China 2005

China 2005

 

PINGYAO

After a trip to the Summer Palace, we catch an overnight sleeper train to Pingyao, a once-prosperous town that fell into economic decline at some point, with the fortunate result that it has retained its many Ming and Qing dynasty buildings, and a complete 6.5 km city wall, unique in China.

City Wall, Pingyao

City Wall, Pingyao

 

PINGYAO AWAKES

Everything is in complete contrast to the modernity of Beijing. We arrive at 5.30 a.m. and start to walk around. As the sun rises over this ancient town, night-soil carts travel the narrow and cobbled streets, householders launch bowls of water into the road after their morning chores, stores with red lanterns and colourful painted signs begin to open up, cyclists make deliveries with their baskets of produce, pedestrians make their way to work, elders in a big circle perform their morning exercises near the city gate, children practise the violin in their courtyards.

Early morning, Pingyao

Early morning, Pingyao

Early morning, Pingyao

Early morning, Pingyao

 

PINGYAO
STREETS
AND
TEMPLES

Later, when the town has fully woken up, we walk on the city wall, and visit the world’s first bank and various temples. At one temple a play is performed, concerning a disobedient son who is taken by his long-suffering father to court, where he gets a drubbing for his just deserts. This greatly amuses the Chinese audience.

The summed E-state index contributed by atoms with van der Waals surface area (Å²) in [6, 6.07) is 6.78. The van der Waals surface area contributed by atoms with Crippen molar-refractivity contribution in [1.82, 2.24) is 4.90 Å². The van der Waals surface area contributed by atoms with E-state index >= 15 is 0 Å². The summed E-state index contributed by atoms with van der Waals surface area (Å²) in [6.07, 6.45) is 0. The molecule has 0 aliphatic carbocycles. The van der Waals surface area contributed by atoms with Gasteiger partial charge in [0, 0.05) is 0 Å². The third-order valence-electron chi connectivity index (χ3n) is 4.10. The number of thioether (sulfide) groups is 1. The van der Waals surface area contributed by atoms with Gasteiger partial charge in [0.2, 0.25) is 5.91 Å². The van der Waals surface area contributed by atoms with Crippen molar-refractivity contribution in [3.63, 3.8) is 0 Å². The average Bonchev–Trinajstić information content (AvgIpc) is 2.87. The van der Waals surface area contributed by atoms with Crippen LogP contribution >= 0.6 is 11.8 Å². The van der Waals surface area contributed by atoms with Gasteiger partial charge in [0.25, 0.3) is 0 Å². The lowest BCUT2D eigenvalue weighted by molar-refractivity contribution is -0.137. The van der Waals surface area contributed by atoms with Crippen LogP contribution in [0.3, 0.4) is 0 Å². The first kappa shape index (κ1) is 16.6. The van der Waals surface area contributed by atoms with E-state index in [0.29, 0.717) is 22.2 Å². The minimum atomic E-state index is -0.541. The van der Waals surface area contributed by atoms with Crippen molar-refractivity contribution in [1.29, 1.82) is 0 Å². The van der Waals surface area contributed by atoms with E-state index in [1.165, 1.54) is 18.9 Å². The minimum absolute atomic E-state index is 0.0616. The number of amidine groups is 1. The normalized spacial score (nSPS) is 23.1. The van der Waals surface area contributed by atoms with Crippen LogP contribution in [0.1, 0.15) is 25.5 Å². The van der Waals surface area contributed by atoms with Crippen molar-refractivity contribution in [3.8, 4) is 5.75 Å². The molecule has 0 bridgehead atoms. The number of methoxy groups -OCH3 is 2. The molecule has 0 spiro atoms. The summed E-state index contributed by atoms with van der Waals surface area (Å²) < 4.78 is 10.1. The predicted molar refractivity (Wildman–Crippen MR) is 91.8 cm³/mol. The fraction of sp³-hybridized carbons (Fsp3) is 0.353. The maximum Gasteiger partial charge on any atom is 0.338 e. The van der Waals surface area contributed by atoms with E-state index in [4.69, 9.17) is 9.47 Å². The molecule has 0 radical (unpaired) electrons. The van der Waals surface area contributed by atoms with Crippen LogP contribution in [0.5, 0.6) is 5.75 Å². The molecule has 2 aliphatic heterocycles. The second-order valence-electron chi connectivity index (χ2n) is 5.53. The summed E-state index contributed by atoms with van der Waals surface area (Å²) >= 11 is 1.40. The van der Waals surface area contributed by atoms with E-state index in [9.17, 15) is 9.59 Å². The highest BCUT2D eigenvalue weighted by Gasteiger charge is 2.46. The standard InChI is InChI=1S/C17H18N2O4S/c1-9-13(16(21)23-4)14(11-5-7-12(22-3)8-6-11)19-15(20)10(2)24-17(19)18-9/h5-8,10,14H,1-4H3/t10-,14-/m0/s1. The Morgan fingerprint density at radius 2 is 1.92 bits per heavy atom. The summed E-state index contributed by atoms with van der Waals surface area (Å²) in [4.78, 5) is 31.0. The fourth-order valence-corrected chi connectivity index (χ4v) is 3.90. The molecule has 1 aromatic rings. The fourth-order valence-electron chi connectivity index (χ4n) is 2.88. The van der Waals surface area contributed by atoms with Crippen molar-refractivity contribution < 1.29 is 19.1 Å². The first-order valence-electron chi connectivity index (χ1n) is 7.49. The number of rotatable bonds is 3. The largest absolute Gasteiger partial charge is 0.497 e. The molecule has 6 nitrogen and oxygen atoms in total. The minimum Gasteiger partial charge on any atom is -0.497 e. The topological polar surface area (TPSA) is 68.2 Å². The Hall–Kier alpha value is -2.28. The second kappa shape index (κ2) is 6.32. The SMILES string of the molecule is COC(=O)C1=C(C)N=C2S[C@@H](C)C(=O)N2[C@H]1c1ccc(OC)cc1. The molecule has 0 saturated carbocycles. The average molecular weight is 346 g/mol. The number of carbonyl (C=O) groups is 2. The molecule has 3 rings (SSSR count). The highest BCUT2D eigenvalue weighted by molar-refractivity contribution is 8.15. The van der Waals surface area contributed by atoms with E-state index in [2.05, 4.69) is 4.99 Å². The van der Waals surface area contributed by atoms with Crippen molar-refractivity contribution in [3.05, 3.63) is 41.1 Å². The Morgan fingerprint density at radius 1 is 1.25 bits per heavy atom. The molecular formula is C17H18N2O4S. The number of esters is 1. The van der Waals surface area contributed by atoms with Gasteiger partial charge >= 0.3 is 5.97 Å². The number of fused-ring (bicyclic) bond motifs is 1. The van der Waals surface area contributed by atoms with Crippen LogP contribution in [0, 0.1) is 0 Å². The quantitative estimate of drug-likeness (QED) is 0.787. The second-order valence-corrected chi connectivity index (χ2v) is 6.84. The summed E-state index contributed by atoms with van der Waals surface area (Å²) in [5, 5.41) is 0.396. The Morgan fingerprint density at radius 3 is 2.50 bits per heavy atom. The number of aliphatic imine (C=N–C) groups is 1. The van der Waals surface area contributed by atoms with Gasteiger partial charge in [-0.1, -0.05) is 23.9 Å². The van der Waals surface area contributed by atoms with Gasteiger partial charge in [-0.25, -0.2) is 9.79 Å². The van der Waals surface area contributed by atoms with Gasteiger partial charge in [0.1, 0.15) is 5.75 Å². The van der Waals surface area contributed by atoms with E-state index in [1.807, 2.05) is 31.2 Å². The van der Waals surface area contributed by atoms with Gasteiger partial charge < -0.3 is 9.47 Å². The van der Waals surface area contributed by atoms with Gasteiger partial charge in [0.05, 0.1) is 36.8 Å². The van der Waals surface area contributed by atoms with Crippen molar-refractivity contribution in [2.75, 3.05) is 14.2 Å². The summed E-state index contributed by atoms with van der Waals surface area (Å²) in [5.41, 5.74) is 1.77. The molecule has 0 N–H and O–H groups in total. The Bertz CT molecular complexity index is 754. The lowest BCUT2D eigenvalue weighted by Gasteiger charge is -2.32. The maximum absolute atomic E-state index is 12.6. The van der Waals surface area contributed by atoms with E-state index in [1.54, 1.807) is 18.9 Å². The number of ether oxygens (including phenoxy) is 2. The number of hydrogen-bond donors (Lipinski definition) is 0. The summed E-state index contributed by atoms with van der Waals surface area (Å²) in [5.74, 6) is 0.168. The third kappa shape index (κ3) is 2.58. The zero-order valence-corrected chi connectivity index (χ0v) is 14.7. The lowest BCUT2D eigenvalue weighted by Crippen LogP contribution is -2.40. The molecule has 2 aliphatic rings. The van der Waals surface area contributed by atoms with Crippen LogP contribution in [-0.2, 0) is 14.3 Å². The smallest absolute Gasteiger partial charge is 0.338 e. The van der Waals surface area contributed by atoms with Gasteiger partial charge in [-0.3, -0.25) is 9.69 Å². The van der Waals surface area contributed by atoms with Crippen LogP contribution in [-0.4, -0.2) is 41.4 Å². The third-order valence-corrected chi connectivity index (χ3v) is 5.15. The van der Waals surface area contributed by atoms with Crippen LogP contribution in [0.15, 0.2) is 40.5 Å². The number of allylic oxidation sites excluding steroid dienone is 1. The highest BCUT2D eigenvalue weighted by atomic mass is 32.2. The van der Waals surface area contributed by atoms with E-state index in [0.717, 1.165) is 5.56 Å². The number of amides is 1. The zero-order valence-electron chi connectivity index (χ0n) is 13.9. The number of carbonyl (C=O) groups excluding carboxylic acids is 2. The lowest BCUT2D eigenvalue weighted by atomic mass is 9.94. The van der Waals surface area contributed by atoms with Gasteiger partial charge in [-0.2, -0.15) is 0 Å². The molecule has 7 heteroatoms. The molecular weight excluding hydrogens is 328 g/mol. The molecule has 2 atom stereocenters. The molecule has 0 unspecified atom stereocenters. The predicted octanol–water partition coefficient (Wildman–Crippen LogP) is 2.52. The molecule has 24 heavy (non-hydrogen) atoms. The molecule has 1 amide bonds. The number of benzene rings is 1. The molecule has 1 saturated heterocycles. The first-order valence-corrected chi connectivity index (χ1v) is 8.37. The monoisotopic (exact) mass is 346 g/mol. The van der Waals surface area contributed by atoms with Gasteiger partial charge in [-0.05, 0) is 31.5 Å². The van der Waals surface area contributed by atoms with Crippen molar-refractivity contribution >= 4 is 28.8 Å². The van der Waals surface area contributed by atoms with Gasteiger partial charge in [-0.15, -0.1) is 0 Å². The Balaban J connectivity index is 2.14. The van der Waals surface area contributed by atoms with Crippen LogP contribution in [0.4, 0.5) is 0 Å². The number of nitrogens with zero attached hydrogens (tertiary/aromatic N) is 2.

Judge in temple play, Pingyao

Judge in temple play, Pingyao

Incense burner, Taoist temple, Pingyao

Incense burner, Taoist temple, Pingyao

Dragon detail, Taoist temple, Pingyao

Dragon detail, Taoist temple, Pingyao

 

 

PINGYAO GUESTHOUSE

Our guesthouse in Pingyao is in an old building, with rooms leading off a courtyard. Our room is quite basic but full of character, with Chinese furniture and a traditional alcove bed. At one point, just as we are going to bed, a power cut strikes the whole town. With a torch at hand, this doesn’t affect us greatly although, with power still not restored the next morning, we are impressed at how the town comes to life just as normal.

Guesthouse exterior, Pingyao

Guesthouse exterior, Pingyao

Guesthouse interior, Pingyao

Guesthouse interior, Pingyao

 

HOTELS

Hotels on our holiday veer from Chinese-style guesthouses with lots of personality, to luxurious Western-style hotels like the Hyatt in Xi’an. It is, of course, the traditional ones that make the biggest impression. We occasionally watch TV in our hotel rooms, and are startled by the amount of advertising given over to hair care products. In a typical break, 6 out of 8 adverts are given over to shampoo, conditioner and the like. Hair care is a subtle sign of liberalisation that we notice throughout our visit. Many young women have varied and interesting hairstyles – dyed, curled, or otherwise attended to. We note that even stylish Chinese women aren’t immune from the occasional fright haircut.

City Wall, Pingyao

City Wall, Pingyao

Street market, Pingyao

Street market, Pingyao

Coal seller with his cart, Pingyao

Coal seller with his cart, Pingyao

Crossroads, Pingyao

Crossroads, Pingyao

 

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